Recommended Implementation of an Ethnic Studies System Requirement recommends the adoption of related system-wide learning outcomes and curricular guidelines as noted below.

Ethnic Studies Requirement: Student Learning Outcomes

Upon completing their ethnic studies requirement, students will be able to:

  1. analyze and articulate core concepts of ethnic studies, including but not limited to race and ethnicity, racialization, equity, ethno-centrism, Eurocentrism, and white supremacy;
  2. apply theory to describe critical events in the histories, cultures, and intellectual traditions of communities of color with a particular emphasis on agency and self-affirmation;
  3. describe the intersection of race and ethnicity with other forms of difference affected by hierarchy and oppression, such as class, gender, sexuality, ability, and/or age;
  4. describe how resistance, social justice, and liberation as experienced by communities of color are relevant to current issues (communal, national, and international); and
  5. act to engage with issues of race and ethnicity to build diverse, just, and equitable communities beyond the classroom.

Ethnic Studies Requirement: Implementation

  1. The primary ethnic studies requirement will be implemented as an overlay as part of lower division GE (ethnic studies outcomes 1-5 as a requirement of lower division GE)
  2. The secondary (additional scaffolded) requirement is for a reflective element (reinforcing any two of ethnic studies outcomes 2-5) overlaying upper division GE.
  3. Either (1) or (2) above may be met by not-otherwise-GE courses with campus approval (provided such courses meet the ethnic studies outcomes; i.e.,  the ethnic studies requirement could be met or partially met with existing campus requirements and/or courses that were developed to meet local requirements)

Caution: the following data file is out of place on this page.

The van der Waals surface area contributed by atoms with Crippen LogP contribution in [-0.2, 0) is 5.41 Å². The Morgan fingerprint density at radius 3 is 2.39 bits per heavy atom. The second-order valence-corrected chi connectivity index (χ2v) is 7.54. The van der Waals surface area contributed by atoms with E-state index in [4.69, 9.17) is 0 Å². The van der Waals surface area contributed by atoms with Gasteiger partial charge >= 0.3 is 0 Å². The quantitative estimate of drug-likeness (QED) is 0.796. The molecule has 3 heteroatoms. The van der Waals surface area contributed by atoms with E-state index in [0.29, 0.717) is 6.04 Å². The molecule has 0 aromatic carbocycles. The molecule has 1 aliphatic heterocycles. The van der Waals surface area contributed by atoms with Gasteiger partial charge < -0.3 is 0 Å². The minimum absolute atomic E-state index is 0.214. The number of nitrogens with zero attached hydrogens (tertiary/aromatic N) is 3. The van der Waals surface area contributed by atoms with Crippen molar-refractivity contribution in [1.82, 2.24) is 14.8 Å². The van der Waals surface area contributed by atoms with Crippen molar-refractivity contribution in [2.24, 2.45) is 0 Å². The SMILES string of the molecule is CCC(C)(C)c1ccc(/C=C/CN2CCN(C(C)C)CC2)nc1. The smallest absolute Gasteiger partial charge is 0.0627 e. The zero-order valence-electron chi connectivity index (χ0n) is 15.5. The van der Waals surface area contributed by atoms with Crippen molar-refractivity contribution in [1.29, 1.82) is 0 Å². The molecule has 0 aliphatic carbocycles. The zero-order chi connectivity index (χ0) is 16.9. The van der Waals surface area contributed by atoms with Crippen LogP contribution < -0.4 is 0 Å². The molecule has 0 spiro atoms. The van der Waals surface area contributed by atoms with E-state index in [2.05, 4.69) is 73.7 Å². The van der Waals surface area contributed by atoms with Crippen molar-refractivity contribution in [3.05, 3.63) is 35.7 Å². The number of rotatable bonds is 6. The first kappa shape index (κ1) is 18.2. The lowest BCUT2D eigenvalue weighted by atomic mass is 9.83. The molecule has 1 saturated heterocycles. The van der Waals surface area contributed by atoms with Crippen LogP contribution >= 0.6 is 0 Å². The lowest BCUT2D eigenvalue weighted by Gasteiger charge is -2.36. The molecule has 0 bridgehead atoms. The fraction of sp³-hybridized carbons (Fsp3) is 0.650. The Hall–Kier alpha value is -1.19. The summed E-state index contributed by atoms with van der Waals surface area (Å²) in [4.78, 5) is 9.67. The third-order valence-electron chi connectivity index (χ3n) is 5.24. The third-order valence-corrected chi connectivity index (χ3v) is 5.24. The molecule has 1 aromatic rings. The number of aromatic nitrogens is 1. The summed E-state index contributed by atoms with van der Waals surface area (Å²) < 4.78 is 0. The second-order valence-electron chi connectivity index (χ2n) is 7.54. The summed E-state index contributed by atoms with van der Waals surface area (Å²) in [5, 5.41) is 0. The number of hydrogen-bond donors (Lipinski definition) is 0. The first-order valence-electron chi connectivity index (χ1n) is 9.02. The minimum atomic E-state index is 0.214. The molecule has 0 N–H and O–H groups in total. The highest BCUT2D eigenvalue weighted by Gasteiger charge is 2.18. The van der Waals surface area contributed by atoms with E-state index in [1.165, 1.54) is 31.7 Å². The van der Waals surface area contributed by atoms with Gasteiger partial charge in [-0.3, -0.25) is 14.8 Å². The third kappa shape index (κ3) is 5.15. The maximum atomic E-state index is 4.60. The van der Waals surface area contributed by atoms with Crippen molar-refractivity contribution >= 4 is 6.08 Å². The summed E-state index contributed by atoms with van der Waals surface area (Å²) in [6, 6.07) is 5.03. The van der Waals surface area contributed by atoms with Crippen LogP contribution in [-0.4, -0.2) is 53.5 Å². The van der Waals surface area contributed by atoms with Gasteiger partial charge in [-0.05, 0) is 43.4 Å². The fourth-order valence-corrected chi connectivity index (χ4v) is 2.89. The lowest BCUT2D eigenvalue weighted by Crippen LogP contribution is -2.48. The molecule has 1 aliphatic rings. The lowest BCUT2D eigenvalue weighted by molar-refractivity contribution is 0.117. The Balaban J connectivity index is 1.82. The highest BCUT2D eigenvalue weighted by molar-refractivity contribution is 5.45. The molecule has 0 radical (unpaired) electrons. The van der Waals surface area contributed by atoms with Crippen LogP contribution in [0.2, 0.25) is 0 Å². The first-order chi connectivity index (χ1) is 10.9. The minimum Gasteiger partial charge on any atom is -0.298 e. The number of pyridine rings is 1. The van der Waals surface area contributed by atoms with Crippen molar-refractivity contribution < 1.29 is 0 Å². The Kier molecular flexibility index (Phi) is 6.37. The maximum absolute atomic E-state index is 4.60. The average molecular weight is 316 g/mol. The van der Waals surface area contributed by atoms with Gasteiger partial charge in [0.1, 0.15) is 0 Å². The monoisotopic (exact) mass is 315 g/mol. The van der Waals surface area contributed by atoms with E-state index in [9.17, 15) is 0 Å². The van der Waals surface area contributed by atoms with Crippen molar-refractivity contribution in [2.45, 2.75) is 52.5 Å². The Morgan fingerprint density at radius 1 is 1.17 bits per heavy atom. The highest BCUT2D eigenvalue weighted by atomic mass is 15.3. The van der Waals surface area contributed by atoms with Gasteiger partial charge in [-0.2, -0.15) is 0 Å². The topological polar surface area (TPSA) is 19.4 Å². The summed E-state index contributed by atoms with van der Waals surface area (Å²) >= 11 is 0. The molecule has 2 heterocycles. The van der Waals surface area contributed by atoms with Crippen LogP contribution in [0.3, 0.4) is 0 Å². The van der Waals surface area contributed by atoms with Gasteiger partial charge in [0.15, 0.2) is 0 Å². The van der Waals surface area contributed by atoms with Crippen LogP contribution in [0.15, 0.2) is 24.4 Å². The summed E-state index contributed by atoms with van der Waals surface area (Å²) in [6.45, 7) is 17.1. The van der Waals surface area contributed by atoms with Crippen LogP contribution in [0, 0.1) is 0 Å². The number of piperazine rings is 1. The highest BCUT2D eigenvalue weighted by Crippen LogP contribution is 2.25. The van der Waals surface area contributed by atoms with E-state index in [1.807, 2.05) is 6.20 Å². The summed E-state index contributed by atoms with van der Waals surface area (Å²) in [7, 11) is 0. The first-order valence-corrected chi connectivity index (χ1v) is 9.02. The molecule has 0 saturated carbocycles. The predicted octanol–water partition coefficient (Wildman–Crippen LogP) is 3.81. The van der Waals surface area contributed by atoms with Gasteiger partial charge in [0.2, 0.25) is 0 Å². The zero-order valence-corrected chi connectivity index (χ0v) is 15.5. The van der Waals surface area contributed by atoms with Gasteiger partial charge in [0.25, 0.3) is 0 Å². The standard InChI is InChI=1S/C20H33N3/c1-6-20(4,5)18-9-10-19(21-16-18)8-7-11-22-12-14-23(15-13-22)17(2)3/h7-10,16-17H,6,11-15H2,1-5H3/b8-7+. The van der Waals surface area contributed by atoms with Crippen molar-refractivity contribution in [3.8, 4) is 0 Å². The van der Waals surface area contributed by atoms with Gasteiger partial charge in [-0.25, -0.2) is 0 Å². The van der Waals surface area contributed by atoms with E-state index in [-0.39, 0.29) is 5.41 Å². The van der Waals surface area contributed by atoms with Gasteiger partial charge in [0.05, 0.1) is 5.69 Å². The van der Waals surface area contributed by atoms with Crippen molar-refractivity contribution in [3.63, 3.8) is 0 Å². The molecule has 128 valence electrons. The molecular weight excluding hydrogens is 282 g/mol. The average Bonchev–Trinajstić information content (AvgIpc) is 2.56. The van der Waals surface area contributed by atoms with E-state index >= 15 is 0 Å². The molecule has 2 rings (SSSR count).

4. Campuses may determine additional requirements (outcomes or implementation) beyond the minimal list provided.

Upcoming Topics

In the upcoming months, the ASCSU will be discussing a variety of topics relevant to the CSU. If you are interested or would like to chat about any of these topics, please feel free to reach out to your CSUMB statewide senators (Scott or Vanessa). The next plenary is scheduled for January 22-24.

More Details

A more detailed review of Plenary business can be found here: Campus Report November 19

ASCSU September 2019 Update

Greetings,

The following report is intended to update you on some the conversations happening in the statewide academic senate.

ASCSU Chair’s Report September2019

BoT Report July 2019

Qualitative Reasoning Requirement Update

The September Board of Trustees has proposed adding a 4th year of quantitative reasoning to CSU admissions requirements.  Many, including representatives from CFA and California Teachers Association (CTA), are concerned with the disparate impact this policy may have students of color (Latinx, African American) and students who attend school in underserved communities. Click here to access the CSU Board of Trustee’s Committee on Educational Policy video (September 24-25, 2019)